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Integrator Short Notes: Complementary, Integrative and Natural Health Professions & Associations PDF Print E-mail
Written by John Weeks   

Integrator Short Notes: Complementary, Integrative and Natural Health Professions & Associations

Summary:   Consortium of Academic Health Centers for Integrative Medicine selects new chair and vice-chair ...  Controversial Arizona homeopathic medical board gains 2 year extension  ... AMTA survey of massage therapy use documents continued growth in respect and use ... Chiropractic initiative on state of the research gains ACA endorsement, network into 22 states ...  Acupuncture organization brings in Michael McGuffin of the American Herbal Products Association for industry perspective ... AAAOM announces new acupuncture leadership and closing date for comments on accreditation standards for "first professional doctorate"  ...  Kasra Pournadeli, ND, past president of the Washington Association of Naturopathic Physicians on the outcomes of a lengthy, rule-writing negotiation which followed a statutory broadening of ND prescription and injection rights ... There are changes here that won't please the AMA's Scope of Practice Partnership.
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CAHCIM, leaderfship, CAM, academics, educators
Victor Sierpina, MD, incoming chair
1.   Sierpina and Perlman Elected as Chair and Vice-Chair of Academic Consortium

Victor Sierpina, MD was elected to serve as the chair, and Adam Perlman, MD, MPH, as the vice chair of the 40-member Consortium of Academic Health Centers for Integrative Medicine. Sierpina, an Integrator advisor, is a tenured professor of family medicine at the University of Texas Medical Branch (UTMB) and the Laura Nell Nicholson Family Professor of Integrative Medicine. Perlman is the Hunterdon Endowed Professor in Complementary and Alternative Medicine at the University of Medicine and Dentistry of New Jersey, founded an early integrative clinic with the Saint Barnabas Health System in a New Jersey health system prior to taking his academic post. Both Sierpina and Perlman have been strong proponents of strengthening inter-disciplinary relationships between conventional academics and those involved with the complementary and alternative healthcare disciplines. Each served on the planning team for the 2005 National Education Dialogue to Advance Integrated Health Care: Creating Common Ground. Perlman co-chaired a multi-disciplinary curriculum task force and Sierpina was part of a similarly diverse values working group, a year-long process funded for NED through a grant from the American Holistic Nurses Association.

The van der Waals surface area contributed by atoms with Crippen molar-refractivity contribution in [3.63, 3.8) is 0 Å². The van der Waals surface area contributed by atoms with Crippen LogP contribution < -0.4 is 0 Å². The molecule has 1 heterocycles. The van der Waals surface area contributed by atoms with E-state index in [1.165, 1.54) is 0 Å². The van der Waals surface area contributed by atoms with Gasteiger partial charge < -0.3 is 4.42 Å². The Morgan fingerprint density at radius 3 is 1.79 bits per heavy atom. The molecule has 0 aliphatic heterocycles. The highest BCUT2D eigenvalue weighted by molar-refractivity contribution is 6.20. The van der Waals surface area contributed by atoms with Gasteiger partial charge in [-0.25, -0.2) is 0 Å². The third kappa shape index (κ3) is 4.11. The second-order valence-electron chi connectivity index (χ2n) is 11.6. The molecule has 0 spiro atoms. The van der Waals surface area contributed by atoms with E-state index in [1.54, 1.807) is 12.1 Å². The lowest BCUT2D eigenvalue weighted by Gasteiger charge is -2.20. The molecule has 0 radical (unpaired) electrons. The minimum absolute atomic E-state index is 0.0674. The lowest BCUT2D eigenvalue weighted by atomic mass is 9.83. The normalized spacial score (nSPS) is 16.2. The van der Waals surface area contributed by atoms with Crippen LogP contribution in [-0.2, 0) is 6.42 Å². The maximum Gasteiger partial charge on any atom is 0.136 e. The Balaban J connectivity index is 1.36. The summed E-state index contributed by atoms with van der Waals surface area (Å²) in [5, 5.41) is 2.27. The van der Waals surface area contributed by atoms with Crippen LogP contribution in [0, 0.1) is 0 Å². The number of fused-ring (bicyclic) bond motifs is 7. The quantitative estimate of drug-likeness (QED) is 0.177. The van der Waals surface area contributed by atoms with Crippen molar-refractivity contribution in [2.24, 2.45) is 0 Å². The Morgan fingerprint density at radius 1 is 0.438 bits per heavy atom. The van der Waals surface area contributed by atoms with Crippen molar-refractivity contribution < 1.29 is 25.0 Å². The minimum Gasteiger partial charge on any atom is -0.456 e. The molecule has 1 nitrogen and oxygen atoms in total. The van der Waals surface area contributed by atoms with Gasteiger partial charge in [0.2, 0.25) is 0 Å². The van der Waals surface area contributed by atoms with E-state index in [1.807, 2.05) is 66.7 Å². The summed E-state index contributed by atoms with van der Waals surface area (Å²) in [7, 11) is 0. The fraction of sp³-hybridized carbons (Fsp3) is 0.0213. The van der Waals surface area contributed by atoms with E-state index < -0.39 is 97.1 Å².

2.    Arizona Homeopathic Medical Board Renewed for 2 Years

The controversial and inappropriately-named Arizona Board of Homeopathic Medical Examiners has been renewed for 2 years by the Arizona State legislature. The board, established in 1980, actually provides a much broader license which
covers classical homeopathy, acupuncture, orthomolecular medicine, chelation therapy, nutritional medicine and neuromuscular massage therapy, and conventional medicine. MDs and DOs who seek the license must have completed 40 hours of classical homeopathic training in 300 hours in CE from among a diverse array of other possible training. On November 6, a joint legislative committee unanimously chose to extend the board's recognition during a period of additional  study. The case for extension was assisted by a citizen's group which provided 70,000 signatures from supporters according to the website of Martha Grount, MD, MD(H). (Thanks to health freedom activist Merrily Manthee for notice of the action.)
massage use, consumer survey, AMTA, therapeutic massage
Survey documents growth in use
3.    American Massage Therapy Association Post 11th Annual Survey Findings

The annual survey of consumer views of massage therapy by the American Massage Therapy Association is once again a finger on the pulse of the US consumer. In general, massage is increasingly viewed as therapeutically valuable, and not just useful as a "feel good addition to life." Not surprisingly, those of us who have had more years to acquire aches and pains are more likely than younger consumers to see a therapeutic value in massage. 32% have used massage for pain relief at some point in their lives, behind chiropractic (38%) or physical therapy (44%). At the same time, the trend toward gifting massage is growing.